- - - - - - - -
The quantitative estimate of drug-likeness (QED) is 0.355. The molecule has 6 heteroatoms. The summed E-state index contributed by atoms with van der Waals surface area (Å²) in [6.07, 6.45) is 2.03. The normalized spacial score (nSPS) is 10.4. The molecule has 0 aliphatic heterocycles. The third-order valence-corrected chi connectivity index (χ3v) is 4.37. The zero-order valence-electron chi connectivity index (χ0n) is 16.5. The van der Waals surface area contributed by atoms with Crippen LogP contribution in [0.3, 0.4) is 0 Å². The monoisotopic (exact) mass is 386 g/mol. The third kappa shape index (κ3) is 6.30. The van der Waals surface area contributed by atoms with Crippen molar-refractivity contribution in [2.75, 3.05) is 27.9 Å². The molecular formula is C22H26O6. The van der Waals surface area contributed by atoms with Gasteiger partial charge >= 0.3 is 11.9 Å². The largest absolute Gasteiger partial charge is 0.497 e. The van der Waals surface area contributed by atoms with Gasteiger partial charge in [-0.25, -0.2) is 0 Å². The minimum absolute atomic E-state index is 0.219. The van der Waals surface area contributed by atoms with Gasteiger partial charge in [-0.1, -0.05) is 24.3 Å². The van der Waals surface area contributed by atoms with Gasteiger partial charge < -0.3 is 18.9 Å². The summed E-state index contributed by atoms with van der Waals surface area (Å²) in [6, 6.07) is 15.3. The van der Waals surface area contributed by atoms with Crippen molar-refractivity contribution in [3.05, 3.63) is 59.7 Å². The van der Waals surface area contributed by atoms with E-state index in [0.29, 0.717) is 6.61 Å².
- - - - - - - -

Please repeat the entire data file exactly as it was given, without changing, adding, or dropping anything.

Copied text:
The quantitative estimate of drug-likeness (QED) is 0.355. The molecule has 6 heteroatoms. The summed E-state index contributed by atoms with van der Waals surface area (Å²) in [6.07, 6.45) is 2.03. The normalized spacial score (nSPS) is 10.4. The molecule has 0 aliphatic heterocycles. The third-order valence-corrected chi connectivity index (χ3v) is 4.37. The zero-order valence-electron chi connectivity index (χ0n) is 16.5. The van der Waals surface area contributed by atoms with Crippen LogP contribution in [0.3, 0.4) is 0 Å². The monoisotopic (exact) mass is 386 g/mol. The third kappa shape index (κ3) is 6.30. The van der Waals surface area contributed by atoms with Crippen molar-refractivity contribution in [2.75, 3.05) is 27.9 Å². The molecular formula is C22H26O6. The van der Waals surface area contributed by atoms with Gasteiger partial charge >= 0.3 is 11.9 Å². The largest absolute Gasteiger partial charge is 0.497 e. The van der Waals surface area contributed by atoms with Gasteiger partial charge in [-0.25, -0.2) is 0 Å². The minimum absolute atomic E-state index is 0.219. The van der Waals surface area contributed by atoms with Gasteiger partial charge in [-0.1, -0.05) is 24.3 Å². The van der Waals surface area contributed by atoms with Gasteiger partial charge < -0.3 is 18.9 Å². The summed E-state index contributed by atoms with van der Waals surface area (Å²) in [6, 6.07) is 15.3. The van der Waals surface area contributed by atoms with Crippen molar-refractivity contribution in [3.05, 3.63) is 59.7 Å². The van der Waals surface area contributed by atoms with E-state index in [0.29, 0.717) is 6.61 Å².